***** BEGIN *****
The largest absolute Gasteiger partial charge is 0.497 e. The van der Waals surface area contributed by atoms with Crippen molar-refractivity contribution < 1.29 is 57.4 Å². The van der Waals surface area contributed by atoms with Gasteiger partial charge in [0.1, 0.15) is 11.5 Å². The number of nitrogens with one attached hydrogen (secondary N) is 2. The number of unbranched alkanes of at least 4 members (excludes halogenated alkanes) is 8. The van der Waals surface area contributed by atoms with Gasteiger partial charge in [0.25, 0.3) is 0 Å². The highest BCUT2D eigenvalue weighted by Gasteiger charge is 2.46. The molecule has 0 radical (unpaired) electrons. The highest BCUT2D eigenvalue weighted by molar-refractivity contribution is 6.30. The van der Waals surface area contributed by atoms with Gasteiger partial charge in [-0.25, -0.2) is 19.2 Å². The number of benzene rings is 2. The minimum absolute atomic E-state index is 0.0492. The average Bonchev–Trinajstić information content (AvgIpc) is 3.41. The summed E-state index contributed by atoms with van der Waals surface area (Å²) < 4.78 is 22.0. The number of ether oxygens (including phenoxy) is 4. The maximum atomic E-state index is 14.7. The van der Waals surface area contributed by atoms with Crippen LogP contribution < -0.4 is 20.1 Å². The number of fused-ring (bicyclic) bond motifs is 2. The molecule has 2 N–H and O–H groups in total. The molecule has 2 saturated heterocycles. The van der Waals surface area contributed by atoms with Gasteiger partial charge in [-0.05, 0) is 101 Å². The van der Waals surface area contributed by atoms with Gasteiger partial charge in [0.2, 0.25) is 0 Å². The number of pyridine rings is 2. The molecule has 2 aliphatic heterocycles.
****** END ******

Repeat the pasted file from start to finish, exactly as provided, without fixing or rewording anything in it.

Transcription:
The largest absolute Gasteiger partial charge is 0.497 e. The van der Waals surface area contributed by atoms with Crippen molar-refractivity contribution < 1.29 is 57.4 Å². The van der Waals surface area contributed by atoms with Gasteiger partial charge in [0.1, 0.15) is 11.5 Å². The number of nitrogens with one attached hydrogen (secondary N) is 2. The number of unbranched alkanes of at least 4 members (excludes halogenated alkanes) is 8. The van der Waals surface area contributed by atoms with Gasteiger partial charge in [0.25, 0.3) is 0 Å². The highest BCUT2D eigenvalue weighted by Gasteiger charge is 2.46. The molecule has 0 radical (unpaired) electrons. The highest BCUT2D eigenvalue weighted by molar-refractivity contribution is 6.30. The van der Waals surface area contributed by atoms with Gasteiger partial charge in [-0.25, -0.2) is 19.2 Å². The number of benzene rings is 2. The minimum absolute atomic E-state index is 0.0492. The average Bonchev–Trinajstić information content (AvgIpc) is 3.41. The summed E-state index contributed by atoms with van der Waals surface area (Å²) < 4.78 is 22.0. The number of ether oxygens (including phenoxy) is 4. The maximum atomic E-state index is 14.7. The van der Waals surface area contributed by atoms with Crippen LogP contribution < -0.4 is 20.1 Å². The number of fused-ring (bicyclic) bond motifs is 2. The molecule has 2 N–H and O–H groups in total. The molecule has 2 saturated heterocycles. The van der Waals surface area contributed by atoms with Gasteiger partial charge in [-0.05, 0) is 101 Å². The van der Waals surface area contributed by atoms with Gasteiger partial charge in [0.2, 0.25) is 0 Å². The number of pyridine rings is 2. The molecule has 2 aliphatic heterocycles.